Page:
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These Are Europe’s 5 New Surging Digital Nomad Destinations For 2024

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Europe seems to be every digital nomad's playground these days, not only due to its diverse cultures and multiple options of countries but also its lower cost of living in some areas compared to much of the United States, impressive levels of safety, and higher quality of life.

Flowers Blooming Near A Bridge In Skopje, North Macedonia, Balkan Peninsula, South Eastern Europe

Sadly, across much of the continent's well-known hotspots, nomads are encountering some issues, such as prices increasing dramatically and locals becoming more hostile to them (this includes former nomad hotspot Lisbon, in Portugal, and Spain's overpriced Barcelona).

If it's still your dream to relocate to Europe, even if temporarily, but you're unsure where to go now that ‘nomad fatigue' is on the up, you should consider these 5 new surging nomad destinations, that are both great value for money and yet to be ruined by the masses.

But hey… You didn't hear it from us.

Bucharest, Romania

People enjoy spring time downtown Lipscani Street in Bucharest, Romania

The capital city of Romania, Bucharest is the fifth highest-charting on Nomad List‘s ranking of cheap rising cities in Europe, and whatever it lacks in value as a tourist destination, with its run-down Old Town and overly-gray, communist-era cityscape, it makes up for in nomad infrastructure.

For instance, it's quite easy to get around the city with its comprehensive network of metros and buses, and if you're staying centrally, chances are you'll be a short five to ten-minute walk of metro stations, one of the ‘big four' European supermarkets, convenience stores, city parks and restaurants.

Bucharest isn't the most exciting city to visit (it isn't as monumental as Budapest, as beautiful as Paris, and definitely not as spotless as Zurich), but it can be a great place to live, with its plethora of work-friendly cafes, lively social scene – if you're partying well into your 30s, this is the place to be.

It's remarkably affordable, too, with living costs capping at only $1,962 per month (average rent is between $426 – $644), and though pickpocketing may happen on occasion, armed robbery and violence are not at all common, and the city is quite safe in general.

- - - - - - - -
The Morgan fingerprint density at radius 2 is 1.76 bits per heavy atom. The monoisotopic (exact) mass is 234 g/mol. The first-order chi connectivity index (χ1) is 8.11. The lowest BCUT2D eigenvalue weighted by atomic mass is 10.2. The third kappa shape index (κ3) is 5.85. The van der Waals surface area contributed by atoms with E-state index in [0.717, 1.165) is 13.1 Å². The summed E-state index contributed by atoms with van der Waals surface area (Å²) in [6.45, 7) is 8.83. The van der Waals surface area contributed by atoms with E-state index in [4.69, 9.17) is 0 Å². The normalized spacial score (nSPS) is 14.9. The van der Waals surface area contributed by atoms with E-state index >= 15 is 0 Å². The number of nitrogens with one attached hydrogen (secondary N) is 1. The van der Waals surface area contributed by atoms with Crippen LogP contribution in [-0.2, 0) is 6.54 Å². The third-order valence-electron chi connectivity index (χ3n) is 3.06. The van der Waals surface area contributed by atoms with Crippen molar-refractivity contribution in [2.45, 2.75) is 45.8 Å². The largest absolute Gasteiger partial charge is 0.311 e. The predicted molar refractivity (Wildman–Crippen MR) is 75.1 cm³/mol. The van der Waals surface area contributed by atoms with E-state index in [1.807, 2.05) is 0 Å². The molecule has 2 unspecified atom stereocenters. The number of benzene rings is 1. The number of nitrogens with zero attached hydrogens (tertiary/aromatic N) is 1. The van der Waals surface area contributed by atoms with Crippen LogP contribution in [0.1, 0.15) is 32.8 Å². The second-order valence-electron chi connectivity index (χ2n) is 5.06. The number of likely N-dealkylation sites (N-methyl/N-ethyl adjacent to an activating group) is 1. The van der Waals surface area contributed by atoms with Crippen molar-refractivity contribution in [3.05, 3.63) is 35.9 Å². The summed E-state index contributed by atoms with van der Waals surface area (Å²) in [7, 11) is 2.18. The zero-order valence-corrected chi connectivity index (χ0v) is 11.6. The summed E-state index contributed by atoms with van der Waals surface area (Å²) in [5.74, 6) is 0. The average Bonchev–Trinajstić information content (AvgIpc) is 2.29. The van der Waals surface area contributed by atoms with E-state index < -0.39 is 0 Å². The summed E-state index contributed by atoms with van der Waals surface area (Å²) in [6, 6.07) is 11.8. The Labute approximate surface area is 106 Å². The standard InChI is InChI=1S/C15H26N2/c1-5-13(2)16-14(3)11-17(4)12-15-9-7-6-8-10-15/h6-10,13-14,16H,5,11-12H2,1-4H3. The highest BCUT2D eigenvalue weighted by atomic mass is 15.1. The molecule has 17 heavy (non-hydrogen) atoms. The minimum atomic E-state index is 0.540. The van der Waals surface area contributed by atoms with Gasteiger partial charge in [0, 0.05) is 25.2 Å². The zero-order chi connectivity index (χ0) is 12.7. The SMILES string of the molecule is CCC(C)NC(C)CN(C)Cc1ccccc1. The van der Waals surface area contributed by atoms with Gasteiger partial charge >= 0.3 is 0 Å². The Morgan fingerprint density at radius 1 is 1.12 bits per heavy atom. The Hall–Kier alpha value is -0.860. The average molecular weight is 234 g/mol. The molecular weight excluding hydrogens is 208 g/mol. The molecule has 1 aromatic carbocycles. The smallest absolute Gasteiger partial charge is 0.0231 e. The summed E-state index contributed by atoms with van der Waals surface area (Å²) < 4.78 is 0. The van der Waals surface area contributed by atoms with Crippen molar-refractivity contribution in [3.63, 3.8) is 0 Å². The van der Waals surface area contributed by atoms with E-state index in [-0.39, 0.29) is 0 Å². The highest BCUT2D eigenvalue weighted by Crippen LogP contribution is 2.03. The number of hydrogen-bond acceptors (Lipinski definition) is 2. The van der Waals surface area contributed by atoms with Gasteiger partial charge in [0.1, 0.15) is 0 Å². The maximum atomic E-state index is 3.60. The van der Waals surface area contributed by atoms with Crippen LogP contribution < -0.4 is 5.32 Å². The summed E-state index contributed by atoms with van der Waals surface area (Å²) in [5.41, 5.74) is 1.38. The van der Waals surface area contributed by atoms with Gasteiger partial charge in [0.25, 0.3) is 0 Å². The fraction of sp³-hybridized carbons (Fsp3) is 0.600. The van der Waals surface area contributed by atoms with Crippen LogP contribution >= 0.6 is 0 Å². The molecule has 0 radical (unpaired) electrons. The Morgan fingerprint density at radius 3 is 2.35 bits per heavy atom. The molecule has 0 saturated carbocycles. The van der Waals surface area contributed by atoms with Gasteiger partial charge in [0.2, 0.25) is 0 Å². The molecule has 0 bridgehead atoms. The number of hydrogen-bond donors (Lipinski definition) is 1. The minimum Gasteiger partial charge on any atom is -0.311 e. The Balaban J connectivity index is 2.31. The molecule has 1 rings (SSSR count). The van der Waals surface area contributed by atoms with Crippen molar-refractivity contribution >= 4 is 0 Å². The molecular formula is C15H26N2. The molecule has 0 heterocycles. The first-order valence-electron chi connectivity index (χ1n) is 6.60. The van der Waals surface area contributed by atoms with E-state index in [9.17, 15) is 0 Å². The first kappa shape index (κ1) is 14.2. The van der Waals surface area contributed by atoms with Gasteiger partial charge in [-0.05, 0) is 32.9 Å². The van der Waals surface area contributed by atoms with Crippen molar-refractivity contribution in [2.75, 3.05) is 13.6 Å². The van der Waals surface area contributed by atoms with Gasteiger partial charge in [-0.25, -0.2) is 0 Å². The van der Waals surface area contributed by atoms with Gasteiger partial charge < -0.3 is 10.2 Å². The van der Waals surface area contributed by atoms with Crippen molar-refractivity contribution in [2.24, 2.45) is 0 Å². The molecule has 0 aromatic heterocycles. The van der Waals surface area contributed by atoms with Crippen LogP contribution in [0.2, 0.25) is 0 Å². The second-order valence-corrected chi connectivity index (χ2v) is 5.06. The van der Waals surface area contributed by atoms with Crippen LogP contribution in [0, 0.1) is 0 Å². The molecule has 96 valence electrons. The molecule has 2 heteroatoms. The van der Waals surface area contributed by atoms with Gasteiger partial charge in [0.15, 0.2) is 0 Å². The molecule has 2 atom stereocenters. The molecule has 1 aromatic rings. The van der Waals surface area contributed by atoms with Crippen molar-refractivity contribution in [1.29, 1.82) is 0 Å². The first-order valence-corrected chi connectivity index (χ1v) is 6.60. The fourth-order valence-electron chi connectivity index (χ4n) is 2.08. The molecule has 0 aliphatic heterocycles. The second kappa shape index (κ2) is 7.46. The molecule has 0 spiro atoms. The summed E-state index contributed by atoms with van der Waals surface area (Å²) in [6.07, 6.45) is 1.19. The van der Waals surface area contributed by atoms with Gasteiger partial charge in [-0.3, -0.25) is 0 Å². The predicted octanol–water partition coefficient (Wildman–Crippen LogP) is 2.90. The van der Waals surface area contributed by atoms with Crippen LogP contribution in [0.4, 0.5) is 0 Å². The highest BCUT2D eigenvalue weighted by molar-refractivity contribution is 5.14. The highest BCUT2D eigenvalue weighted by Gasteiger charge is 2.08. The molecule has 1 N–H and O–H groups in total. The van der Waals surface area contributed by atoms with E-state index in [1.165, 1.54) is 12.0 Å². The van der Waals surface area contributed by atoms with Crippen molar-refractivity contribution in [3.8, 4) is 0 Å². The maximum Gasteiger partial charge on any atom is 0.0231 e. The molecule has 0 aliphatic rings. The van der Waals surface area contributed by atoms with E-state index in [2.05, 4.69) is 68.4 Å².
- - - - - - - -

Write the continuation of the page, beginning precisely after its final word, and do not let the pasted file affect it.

Istanbul, Turkiye

Balat district street view in Istanbul. Balat is popular tourist attraction in Istanbul, Turkey.

The largest city in Turkiye (formerly spelled Turkey), Istanbul may seem intimidating at first, with its 20+ million population, immense size (it's so big it surpasses Europe's continental divide with Asia), and chaotic traffic, but it's precisely this urban mess that makes it fascinating.

Contrary to popular belief, no, it is not the Turkish capital (not since the 1920s, at least), but it is undoubtedly the nation's cultural heart, dating back at least two millennia and being formerly known as Constantinople – yes, the Constantinople.

Nomads based in Istanbul have numerous ancient sites to discover, including the world-famous Hagia Sophia, the Basilica Cistern, and the formerly impenetrable, still-majestic Walls of Constantinople.

Yet at the same time, a modern, cosmopolitan metropolis awaits them.

Istanbul has 136 coworking spaces on Coworker, and the entrepreneurial atmosphere of its fast-growing districts is sure to inspire you. This is all the better for the budget-conscious, as living here will only set them back a maximum of $1,844 per month.

Las Palmas, Gran Canaria (Spain)

Aerial View Of Las Palmas, Gran Canaria, Canary Islands In Spain

The capital of Gran Canaria, the largest of Spain's lesser-known Canaries archipelago, Las Palmas is best known for its year-round, spring-like temperate climate – it's never too hot nor too cold – golden-sand Las Canteras Beach, and most importantly, its laid-back living.